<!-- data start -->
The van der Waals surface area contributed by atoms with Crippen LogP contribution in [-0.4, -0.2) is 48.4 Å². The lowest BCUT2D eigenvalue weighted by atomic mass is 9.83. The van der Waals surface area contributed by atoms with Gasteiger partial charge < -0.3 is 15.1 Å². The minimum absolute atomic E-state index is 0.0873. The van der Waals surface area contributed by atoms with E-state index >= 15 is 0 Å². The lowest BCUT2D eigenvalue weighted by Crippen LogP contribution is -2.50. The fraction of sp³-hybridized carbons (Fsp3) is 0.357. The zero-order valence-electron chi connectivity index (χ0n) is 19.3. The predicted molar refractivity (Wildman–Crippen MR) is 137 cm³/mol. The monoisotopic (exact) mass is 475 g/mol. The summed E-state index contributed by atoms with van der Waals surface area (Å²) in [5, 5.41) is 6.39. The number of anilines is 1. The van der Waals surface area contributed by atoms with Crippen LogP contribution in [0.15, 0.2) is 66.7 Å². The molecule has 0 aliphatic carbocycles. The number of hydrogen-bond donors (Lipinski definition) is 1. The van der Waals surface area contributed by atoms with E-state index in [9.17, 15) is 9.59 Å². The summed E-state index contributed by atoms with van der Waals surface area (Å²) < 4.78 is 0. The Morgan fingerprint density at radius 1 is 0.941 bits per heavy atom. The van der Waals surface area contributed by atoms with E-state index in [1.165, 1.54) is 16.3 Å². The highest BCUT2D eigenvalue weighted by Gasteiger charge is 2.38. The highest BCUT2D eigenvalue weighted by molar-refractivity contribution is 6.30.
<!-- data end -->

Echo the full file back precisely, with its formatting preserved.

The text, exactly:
The van der Waals surface area contributed by atoms with Crippen LogP contribution in [-0.4, -0.2) is 48.4 Å². The lowest BCUT2D eigenvalue weighted by atomic mass is 9.83. The van der Waals surface area contributed by atoms with Gasteiger partial charge < -0.3 is 15.1 Å². The minimum absolute atomic E-state index is 0.0873. The van der Waals surface area contributed by atoms with E-state index >= 15 is 0 Å². The lowest BCUT2D eigenvalue weighted by Crippen LogP contribution is -2.50. The fraction of sp³-hybridized carbons (Fsp3) is 0.357. The zero-order valence-electron chi connectivity index (χ0n) is 19.3. The predicted molar refractivity (Wildman–Crippen MR) is 137 cm³/mol. The monoisotopic (exact) mass is 475 g/mol. The summed E-state index contributed by atoms with van der Waals surface area (Å²) in [5, 5.41) is 6.39. The number of anilines is 1. The van der Waals surface area contributed by atoms with Crippen LogP contribution in [0.15, 0.2) is 66.7 Å². The molecule has 0 aliphatic carbocycles. The number of hydrogen-bond donors (Lipinski definition) is 1. The van der Waals surface area contributed by atoms with E-state index in [9.17, 15) is 9.59 Å². The summed E-state index contributed by atoms with van der Waals surface area (Å²) < 4.78 is 0. The Morgan fingerprint density at radius 1 is 0.941 bits per heavy atom. The van der Waals surface area contributed by atoms with E-state index in [1.165, 1.54) is 16.3 Å². The highest BCUT2D eigenvalue weighted by Gasteiger charge is 2.38. The highest BCUT2D eigenvalue weighted by molar-refractivity contribution is 6.30.